KC-46 Hits Milestone at Edwards AFB
(Source: US Air Force; issued Jan 26, 2019)
The U.S. Air Force’s first KC-46A Pegasus lands on Jan. 25, 2019, at McConnell Air Force Base, Kansas. The KC-46 will serve alongside the KC-135 Stratotanker at McConnell and supply critical refueling, airlift and aeromedical evacuations. (USAF photo)
EDWARDS AFB, Calif. --- Fielding began last week on America’s newest air refueling tanker aircraft – the KC-46 Pegasus. Operationalizing a new military aircraft does not happen often, but when it does, it typically goes through Edwards Air Force Base – the center of the aerospace testing universe. Regardless of whether it is a frequent or a rare occurrence, hitting a milestone like this should be a huge source of pride for our entire team.

Fielding the KC-46 provides a massive boost to our nation’s warfighting capabilities in a world characterized by competition from near-peer adversaries. We would not have reached this point without the amazing accomplishments of the 412th Test Wing.

The KC-46 is not perfect. Yet, strategic leaders at Wright-Patterson Air Force Base, Ohio and the Pentagon would not have been in a position to field it now without the knowledge we provided to them to understand and mitigate problems. It was our team who discovered faults. It was our team who raised concerns. It was our team who collaborated with the contractors, the program office and the end-users to fix shortcomings.

The warfighter deserves the best capability possible. As such, we will continue to be intimately involved in molding and shaping this new aircraft into a fully-effective and suitable warfighting machine. Along with our operational test, program office and contractor partners, it will be our team who verifies fixes.

It will be our team who ensures that requirements are met. It will be our team who refines the capability into the needs of the warfighter. It will be our team who completes the certifications to refuel the entire range of U.S. and ally military receivers. It will be our team who helps create the roadmap for next-generation refueling capabilities beyond those currently on the drawing board.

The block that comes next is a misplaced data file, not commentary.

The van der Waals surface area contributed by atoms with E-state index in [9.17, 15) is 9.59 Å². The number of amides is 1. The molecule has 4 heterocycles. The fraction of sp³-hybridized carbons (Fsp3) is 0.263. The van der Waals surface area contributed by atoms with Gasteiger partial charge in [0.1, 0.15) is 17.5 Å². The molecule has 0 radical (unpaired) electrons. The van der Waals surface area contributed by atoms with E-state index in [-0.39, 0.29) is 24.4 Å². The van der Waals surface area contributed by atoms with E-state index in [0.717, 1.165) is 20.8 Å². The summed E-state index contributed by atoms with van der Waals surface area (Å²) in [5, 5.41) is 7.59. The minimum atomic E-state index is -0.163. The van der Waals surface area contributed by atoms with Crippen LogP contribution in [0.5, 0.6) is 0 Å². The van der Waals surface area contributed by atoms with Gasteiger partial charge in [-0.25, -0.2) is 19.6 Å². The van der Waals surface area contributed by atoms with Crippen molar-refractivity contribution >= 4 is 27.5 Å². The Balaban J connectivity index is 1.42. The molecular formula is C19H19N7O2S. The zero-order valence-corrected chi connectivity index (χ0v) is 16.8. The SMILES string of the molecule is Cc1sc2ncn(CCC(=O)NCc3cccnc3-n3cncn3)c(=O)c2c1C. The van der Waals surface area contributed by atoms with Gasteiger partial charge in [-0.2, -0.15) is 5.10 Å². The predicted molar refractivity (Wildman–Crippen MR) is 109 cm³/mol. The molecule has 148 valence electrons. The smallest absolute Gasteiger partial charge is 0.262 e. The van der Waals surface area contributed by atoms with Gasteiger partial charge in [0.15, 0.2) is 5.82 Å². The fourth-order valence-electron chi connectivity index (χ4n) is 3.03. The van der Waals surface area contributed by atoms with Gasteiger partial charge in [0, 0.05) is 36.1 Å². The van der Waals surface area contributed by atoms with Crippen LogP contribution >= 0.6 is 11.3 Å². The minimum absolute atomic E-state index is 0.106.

It was the Global Reach Combined Test Force and the 418th Flight Test Squadron who played the most significant role in this massive accomplishment. Operations, maintenance, engineering and program management were at the forefront of this substantial test and evaluation effort. Yet, we should never lose sight of the fact that our entire team played a critical role.

It required the efforts of defenders, logisticians, strategic planners, medics, firefighters, trainers, inspectors and educators. It required expertise in communications, contingencies, finance, safety, intelligence, facilities, civil engineering, services, security and personnel. It required those who create a safe environment, a positive climate and a trained workforce.

Ultimately, it required a complete focus on shaping America’s arsenal as we strive together for the warfighter.

The KC-46 will not be the last aircraft whose fielding path comes through our organization, as the U.S. military’s next trainer and next bomber are already on the books to perform the bulk of their testing here. When the time comes for the test and evaluation of America’s next remotely piloted aircraft and newest fighter, they will likely arrive on our doorstep as well. It is because the world knows our team is comprised of reliable experts and focused professionals who provide world-class test and evaluation for the warfighter.

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McConnell AFB Welcomes First KC-46A Pegasus
(Source: US Air Force; issued Jan 25, 2019)
McCONNELL AFB, Kan. – -- Today, Team McConnell’s Total Force crews delivered the first two KC-46A Pegasus aircraft to the Home of Air Refueling – in the Air Capital of the World.

The 22nd Air Refueling Wing and 931st ARW marshalled in the newest addition to the Air Force’s strategic arsenal.

“This day will go down in history as a win for Team McConnell and the Air Force as a whole,” said Col. Josh Olson, 22nd ARW commander. “With this aircraft, McConnell will touch the entire planet.”

Since being selected as the first Main Operating Base in 2014, McConnell Airmen have been preparing to ensure their readiness to receive the Air Force’s newest aircraft.